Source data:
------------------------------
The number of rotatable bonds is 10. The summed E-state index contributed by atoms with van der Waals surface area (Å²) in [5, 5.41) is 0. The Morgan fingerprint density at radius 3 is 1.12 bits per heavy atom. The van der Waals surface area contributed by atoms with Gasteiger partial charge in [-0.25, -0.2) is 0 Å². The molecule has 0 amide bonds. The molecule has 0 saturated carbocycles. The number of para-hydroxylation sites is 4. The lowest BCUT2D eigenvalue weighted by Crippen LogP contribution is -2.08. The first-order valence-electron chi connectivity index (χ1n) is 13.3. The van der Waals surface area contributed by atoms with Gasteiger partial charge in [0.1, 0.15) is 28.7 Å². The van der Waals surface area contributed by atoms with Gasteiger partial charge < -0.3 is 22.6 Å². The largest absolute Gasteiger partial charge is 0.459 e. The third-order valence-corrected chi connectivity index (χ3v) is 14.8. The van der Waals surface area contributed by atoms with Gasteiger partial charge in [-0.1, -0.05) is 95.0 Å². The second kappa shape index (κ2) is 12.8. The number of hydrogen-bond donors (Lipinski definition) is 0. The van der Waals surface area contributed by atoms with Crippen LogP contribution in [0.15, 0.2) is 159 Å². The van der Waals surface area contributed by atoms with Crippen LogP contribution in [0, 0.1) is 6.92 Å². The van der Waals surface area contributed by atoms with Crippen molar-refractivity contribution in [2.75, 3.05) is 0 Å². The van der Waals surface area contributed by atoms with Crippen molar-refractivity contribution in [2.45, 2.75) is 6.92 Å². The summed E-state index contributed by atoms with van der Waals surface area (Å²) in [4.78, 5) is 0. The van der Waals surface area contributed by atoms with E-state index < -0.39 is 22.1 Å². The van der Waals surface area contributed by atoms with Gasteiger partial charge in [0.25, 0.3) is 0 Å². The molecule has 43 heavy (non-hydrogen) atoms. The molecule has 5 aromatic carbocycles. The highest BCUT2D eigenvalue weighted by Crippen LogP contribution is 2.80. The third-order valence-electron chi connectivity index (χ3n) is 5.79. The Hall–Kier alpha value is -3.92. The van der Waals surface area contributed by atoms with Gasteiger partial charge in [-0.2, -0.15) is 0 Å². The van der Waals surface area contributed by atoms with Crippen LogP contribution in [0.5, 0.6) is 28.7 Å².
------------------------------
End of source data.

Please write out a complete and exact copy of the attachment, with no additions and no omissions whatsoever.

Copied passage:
The number of rotatable bonds is 10. The summed E-state index contributed by atoms with van der Waals surface area (Å²) in [5, 5.41) is 0. The Morgan fingerprint density at radius 3 is 1.12 bits per heavy atom. The van der Waals surface area contributed by atoms with Gasteiger partial charge in [-0.25, -0.2) is 0 Å². The molecule has 0 amide bonds. The molecule has 0 saturated carbocycles. The number of para-hydroxylation sites is 4. The lowest BCUT2D eigenvalue weighted by Crippen LogP contribution is -2.08. The first-order valence-electron chi connectivity index (χ1n) is 13.3. The van der Waals surface area contributed by atoms with Gasteiger partial charge in [0.1, 0.15) is 28.7 Å². The van der Waals surface area contributed by atoms with Gasteiger partial charge < -0.3 is 22.6 Å². The largest absolute Gasteiger partial charge is 0.459 e. The third-order valence-corrected chi connectivity index (χ3v) is 14.8. The van der Waals surface area contributed by atoms with Gasteiger partial charge in [-0.1, -0.05) is 95.0 Å². The second kappa shape index (κ2) is 12.8. The number of hydrogen-bond donors (Lipinski definition) is 0. The van der Waals surface area contributed by atoms with Crippen LogP contribution in [0.15, 0.2) is 159 Å². The van der Waals surface area contributed by atoms with Crippen LogP contribution in [0, 0.1) is 6.92 Å². The van der Waals surface area contributed by atoms with Crippen molar-refractivity contribution in [2.75, 3.05) is 0 Å². The van der Waals surface area contributed by atoms with Crippen molar-refractivity contribution in [2.45, 2.75) is 6.92 Å². The summed E-state index contributed by atoms with van der Waals surface area (Å²) in [4.78, 5) is 0. The van der Waals surface area contributed by atoms with E-state index < -0.39 is 22.1 Å². The van der Waals surface area contributed by atoms with Gasteiger partial charge in [0.25, 0.3) is 0 Å². The molecule has 43 heavy (non-hydrogen) atoms. The molecule has 5 aromatic carbocycles. The highest BCUT2D eigenvalue weighted by Crippen LogP contribution is 2.80. The third-order valence-electron chi connectivity index (χ3n) is 5.79. The Hall–Kier alpha value is -3.92. The van der Waals surface area contributed by atoms with Gasteiger partial charge in [-0.2, -0.15) is 0 Å². The van der Waals surface area contributed by atoms with Crippen LogP contribution in [0.5, 0.6) is 28.7 Å².